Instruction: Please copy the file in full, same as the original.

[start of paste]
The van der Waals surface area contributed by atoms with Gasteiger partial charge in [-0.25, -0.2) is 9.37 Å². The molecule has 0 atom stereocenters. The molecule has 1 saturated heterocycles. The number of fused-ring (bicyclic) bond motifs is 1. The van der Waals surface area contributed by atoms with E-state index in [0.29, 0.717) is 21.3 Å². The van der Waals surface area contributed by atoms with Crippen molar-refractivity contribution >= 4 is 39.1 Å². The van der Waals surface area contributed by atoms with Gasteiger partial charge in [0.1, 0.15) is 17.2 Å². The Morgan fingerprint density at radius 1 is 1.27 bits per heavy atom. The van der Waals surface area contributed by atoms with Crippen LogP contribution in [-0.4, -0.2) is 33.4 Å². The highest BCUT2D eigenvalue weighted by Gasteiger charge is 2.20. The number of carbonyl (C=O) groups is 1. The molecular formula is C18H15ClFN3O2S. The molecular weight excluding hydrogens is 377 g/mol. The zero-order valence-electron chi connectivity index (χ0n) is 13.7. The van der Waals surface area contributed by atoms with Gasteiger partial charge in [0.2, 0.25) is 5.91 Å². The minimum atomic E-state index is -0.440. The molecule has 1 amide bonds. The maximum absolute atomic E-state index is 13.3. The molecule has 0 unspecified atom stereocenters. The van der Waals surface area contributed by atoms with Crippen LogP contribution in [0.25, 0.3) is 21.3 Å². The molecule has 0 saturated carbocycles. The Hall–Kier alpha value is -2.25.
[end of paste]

The van der Waals surface area contributed by atoms with Gasteiger partial charge in [-0.25, -0.2) is 9.37 Å². The molecule has 0 atom stereocenters. The molecule has 1 saturated heterocycles. The number of fused-ring (bicyclic) bond motifs is 1. The van der Waals surface area contributed by atoms with E-state index in [0.29, 0.717) is 21.3 Å². The van der Waals surface area contributed by atoms with Crippen molar-refractivity contribution >= 4 is 39.1 Å². The van der Waals surface area contributed by atoms with Gasteiger partial charge in [0.1, 0.15) is 17.2 Å². The Morgan fingerprint density at radius 1 is 1.27 bits per heavy atom. The van der Waals surface area contributed by atoms with Crippen LogP contribution in [-0.4, -0.2) is 33.4 Å². The highest BCUT2D eigenvalue weighted by Gasteiger charge is 2.20. The number of carbonyl (C=O) groups is 1. The molecular formula is C18H15ClFN3O2S. The molecular weight excluding hydrogens is 377 g/mol. The zero-order valence-electron chi connectivity index (χ0n) is 13.7. The van der Waals surface area contributed by atoms with Gasteiger partial charge in [0.2, 0.25) is 5.91 Å². The minimum atomic E-state index is -0.440. The molecule has 1 amide bonds. The maximum absolute atomic E-state index is 13.3. The molecule has 0 unspecified atom stereocenters. The van der Waals surface area contributed by atoms with Crippen LogP contribution in [0.25, 0.3) is 21.3 Å². The molecule has 0 saturated carbocycles. The Hall–Kier alpha value is -2.25.